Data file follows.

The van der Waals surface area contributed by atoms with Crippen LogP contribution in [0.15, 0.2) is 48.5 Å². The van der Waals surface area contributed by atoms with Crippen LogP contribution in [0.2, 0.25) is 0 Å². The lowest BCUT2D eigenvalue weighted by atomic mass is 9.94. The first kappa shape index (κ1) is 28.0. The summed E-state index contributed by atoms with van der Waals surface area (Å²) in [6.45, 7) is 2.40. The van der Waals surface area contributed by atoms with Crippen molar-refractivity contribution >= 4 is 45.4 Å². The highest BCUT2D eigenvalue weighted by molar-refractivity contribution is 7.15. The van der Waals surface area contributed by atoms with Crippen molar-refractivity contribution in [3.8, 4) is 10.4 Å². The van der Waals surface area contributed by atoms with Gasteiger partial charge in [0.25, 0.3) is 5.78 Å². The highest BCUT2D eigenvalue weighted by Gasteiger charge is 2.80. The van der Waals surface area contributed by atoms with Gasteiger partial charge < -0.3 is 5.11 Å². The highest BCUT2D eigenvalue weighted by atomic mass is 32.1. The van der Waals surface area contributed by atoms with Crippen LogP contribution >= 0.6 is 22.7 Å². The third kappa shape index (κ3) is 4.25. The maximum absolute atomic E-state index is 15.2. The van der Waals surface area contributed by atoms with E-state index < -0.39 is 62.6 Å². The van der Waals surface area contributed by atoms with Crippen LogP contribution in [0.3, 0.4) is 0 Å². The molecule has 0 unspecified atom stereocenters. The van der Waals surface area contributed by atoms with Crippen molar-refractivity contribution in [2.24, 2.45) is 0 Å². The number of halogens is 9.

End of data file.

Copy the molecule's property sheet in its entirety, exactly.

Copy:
The van der Waals surface area contributed by atoms with Crippen LogP contribution in [0.15, 0.2) is 48.5 Å². The van der Waals surface area contributed by atoms with Crippen LogP contribution in [0.2, 0.25) is 0 Å². The lowest BCUT2D eigenvalue weighted by atomic mass is 9.94. The first kappa shape index (κ1) is 28.0. The summed E-state index contributed by atoms with van der Waals surface area (Å²) in [6.45, 7) is 2.40. The van der Waals surface area contributed by atoms with Crippen molar-refractivity contribution >= 4 is 45.4 Å². The highest BCUT2D eigenvalue weighted by molar-refractivity contribution is 7.15. The van der Waals surface area contributed by atoms with Crippen molar-refractivity contribution in [3.8, 4) is 10.4 Å². The van der Waals surface area contributed by atoms with Gasteiger partial charge in [0.25, 0.3) is 5.78 Å². The highest BCUT2D eigenvalue weighted by Gasteiger charge is 2.80. The van der Waals surface area contributed by atoms with Gasteiger partial charge < -0.3 is 5.11 Å². The highest BCUT2D eigenvalue weighted by atomic mass is 32.1. The van der Waals surface area contributed by atoms with Crippen LogP contribution >= 0.6 is 22.7 Å². The third kappa shape index (κ3) is 4.25. The maximum absolute atomic E-state index is 15.2. The van der Waals surface area contributed by atoms with E-state index < -0.39 is 62.6 Å². The van der Waals surface area contributed by atoms with Crippen LogP contribution in [0.3, 0.4) is 0 Å². The molecule has 0 unspecified atom stereocenters. The van der Waals surface area contributed by atoms with Crippen molar-refractivity contribution in [2.24, 2.45) is 0 Å². The number of halogens is 9.